First let me say this, on average we refer to ourselves as confessional. That is the preferred term. When addressing the middle of the road folks in the Missouri Synod, particularly the laymen, “conservative” communicates far more what we are after than “confessional” does. That is why we chose it in this context.

    At a booth at a conference or in a bulletin insert, if we say “confessional” there is a certain amount of readers who will understand what we mean, those who know what “confessional” means. In that same setting, those who will know what “conservative” means is a set larger than those who know what “confessional” means and also includes those who know what “confessional” means. Therefore, in trying to reach the laymen of the LCMS and the mushy middle we are better off using the term “conservative” because it will communicate to more people than “confesional.”

    The people who know John the Steadfast and read our website know that we are confessional. (BTW – it is a lot of people. 20,000 unique visitors since July. About 2/3 of the people who walked past our booth at Fort Wayne had been to our website.) The people who do not know anything about John the Steadfast will be more drawn in by the word “conservative” than the word “confessional.”

    Maybe I am wrong? Let me know.

    Pastor Rossow

  8. Let me put it this way: I think “faithful” is a better word.

    You are right that “confessional” is generally not understood. “Conservative” also has negative connotations–especially in areas where it is taken to mean “Republican.” (There are any number of folks I know who are pro-life and gun-toting, yet (have) vote(d) almost a straight Democrat ticket, because that is their ‘heritage’…and if I speak of being “conservative,” I’ll simply alienate them with my ‘Republicanism’.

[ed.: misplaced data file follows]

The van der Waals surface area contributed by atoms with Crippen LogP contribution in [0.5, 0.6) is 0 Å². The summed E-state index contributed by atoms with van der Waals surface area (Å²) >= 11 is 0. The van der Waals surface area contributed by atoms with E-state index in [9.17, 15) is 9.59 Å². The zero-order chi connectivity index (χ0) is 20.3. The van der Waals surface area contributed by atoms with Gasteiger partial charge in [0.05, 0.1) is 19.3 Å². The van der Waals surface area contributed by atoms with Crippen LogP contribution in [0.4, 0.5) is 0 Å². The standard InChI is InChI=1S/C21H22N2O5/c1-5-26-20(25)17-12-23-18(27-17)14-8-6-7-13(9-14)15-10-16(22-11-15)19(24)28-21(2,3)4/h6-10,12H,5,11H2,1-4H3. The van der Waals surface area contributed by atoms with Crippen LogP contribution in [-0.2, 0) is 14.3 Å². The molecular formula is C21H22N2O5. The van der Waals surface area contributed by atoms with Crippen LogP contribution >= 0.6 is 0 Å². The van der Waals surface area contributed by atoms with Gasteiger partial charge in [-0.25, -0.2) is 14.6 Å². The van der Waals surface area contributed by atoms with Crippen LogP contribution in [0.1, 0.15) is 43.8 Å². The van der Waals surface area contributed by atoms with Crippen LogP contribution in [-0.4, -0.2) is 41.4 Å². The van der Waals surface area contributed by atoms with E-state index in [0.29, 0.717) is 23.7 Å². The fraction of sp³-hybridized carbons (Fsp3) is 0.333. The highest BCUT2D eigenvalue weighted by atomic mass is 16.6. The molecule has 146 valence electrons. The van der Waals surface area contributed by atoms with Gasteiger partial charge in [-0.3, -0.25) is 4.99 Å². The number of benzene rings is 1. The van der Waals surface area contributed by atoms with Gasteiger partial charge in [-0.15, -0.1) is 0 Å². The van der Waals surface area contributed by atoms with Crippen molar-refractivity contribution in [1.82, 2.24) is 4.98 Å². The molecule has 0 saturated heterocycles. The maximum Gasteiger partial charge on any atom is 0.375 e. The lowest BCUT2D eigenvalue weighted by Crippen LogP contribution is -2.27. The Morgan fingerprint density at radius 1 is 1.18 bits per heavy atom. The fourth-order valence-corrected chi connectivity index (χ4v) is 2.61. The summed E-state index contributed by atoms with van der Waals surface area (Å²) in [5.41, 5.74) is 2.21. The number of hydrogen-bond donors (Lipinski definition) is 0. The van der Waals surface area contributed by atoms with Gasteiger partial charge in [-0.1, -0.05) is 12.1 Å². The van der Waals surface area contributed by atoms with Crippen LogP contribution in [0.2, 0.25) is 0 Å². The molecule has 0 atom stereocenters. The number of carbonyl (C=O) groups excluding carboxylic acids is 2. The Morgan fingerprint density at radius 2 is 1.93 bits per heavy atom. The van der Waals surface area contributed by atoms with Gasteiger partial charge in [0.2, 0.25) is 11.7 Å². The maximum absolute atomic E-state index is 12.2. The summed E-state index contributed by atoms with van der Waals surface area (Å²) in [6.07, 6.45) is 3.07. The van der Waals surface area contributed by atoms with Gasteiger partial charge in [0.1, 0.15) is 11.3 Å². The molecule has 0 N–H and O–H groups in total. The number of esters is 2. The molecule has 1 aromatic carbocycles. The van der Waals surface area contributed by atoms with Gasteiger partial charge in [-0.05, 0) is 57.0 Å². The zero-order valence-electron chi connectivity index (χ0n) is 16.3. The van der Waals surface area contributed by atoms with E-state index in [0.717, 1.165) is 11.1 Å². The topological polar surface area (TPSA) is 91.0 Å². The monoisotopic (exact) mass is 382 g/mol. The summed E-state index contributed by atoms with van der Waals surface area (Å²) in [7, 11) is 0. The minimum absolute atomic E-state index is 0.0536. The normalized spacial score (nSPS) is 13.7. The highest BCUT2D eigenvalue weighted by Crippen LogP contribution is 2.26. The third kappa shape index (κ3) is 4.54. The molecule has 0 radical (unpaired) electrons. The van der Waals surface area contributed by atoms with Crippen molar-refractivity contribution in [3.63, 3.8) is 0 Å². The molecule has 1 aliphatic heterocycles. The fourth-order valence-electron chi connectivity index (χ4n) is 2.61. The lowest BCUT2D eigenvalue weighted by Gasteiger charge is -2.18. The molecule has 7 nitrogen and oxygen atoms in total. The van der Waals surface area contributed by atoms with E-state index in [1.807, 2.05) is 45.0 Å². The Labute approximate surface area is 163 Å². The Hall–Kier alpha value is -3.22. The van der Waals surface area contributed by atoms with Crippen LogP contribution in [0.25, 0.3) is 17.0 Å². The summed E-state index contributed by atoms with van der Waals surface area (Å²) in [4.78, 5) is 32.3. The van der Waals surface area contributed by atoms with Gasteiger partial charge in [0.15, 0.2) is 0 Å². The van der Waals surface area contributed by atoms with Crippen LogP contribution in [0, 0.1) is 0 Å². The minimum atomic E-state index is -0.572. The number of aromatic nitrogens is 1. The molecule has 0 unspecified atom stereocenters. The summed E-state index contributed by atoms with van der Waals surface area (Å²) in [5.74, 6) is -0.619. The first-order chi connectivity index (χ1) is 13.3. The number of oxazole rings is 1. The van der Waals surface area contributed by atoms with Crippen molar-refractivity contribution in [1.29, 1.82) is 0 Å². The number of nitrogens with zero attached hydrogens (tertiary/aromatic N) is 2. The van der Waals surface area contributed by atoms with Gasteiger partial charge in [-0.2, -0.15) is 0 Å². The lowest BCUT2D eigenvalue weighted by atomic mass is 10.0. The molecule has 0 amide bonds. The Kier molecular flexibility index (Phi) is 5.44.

Now, someone will say that claiming to be faithful is to claim that other positions are unfaithful.

    To which I say: “That is correct.”

    Faithful Lutherans cling to Scripture. They do so, especially, through their clinging to the Confessions. In accord with the Confessions, they are ‘conservative’ of things that are not necessarily even familiar to them or ‘of their age’. They do not repristinate to an age,per se, but to a standard of doctrine and practice that often seems related to a certain age simply because certain men in that age/those ages did a good job of clinging to that to which we cling and putting it into practice. On the other hand, we allow to drop other things of that age, so that we are, in fact, quite liberal by the standard of that age…and we are glad of that when so doing better displays faithfulness to Scripture.

    Thus, I prefer “faithful.”

    BTW, I don’t think Bubbles was trying to do anything untoward; she simply spoke from a perception, just as we do with Canada or other places. If anything, the South today is over-sensitive because of the constant harangue of comedians and politicians, in spite of the fact that we have more real integration than is found in many other places. [I have another paragraph to add, but I don’t think one could understand the tenor of Harrison, Arkansas in 2009 without living here; we stand more accused both internally and externally than just about any town I know, and yet 90% of the town is as tolerant of anyone as can be, with the other two 5% factions yelling at each other in such a way that it looks to outsiders as if the 90% were also involved…]


  9. Again, no offense was intended (and what do we sinners have to be offended about) and apologies if I have offended.

    An interesting discussion, thanks guys.

  10. No need for anyone to apologize except for maybe me.

    We are all seeking to be faithful to our Lord’s word and sometimes we will disagree with each other.

    Gee, I just used the word “faithful.” Good point Pastor S. It is a good word. Maybe it is time to switch. As a bright man once said, “He who determines the question wins the argument.” Likewise, maybe he who sets the terminology wins the argument.

    Pastor Rossow

  11. A man who brags about being “no theologian” is only “confessional” when it suits his political ends to say that.

    ***usFirst is by their label not “confessional”; if they were, they’d change their blasphemous political party name.

    I much prefer “confessional” to “conservative” because “conservatives” often mean, “I’ve got mine and I’m going to hang on to it by fair means or foul.”
    [Perhaps Confessional should be capitalized, to encourage a question about the meaning of the term?]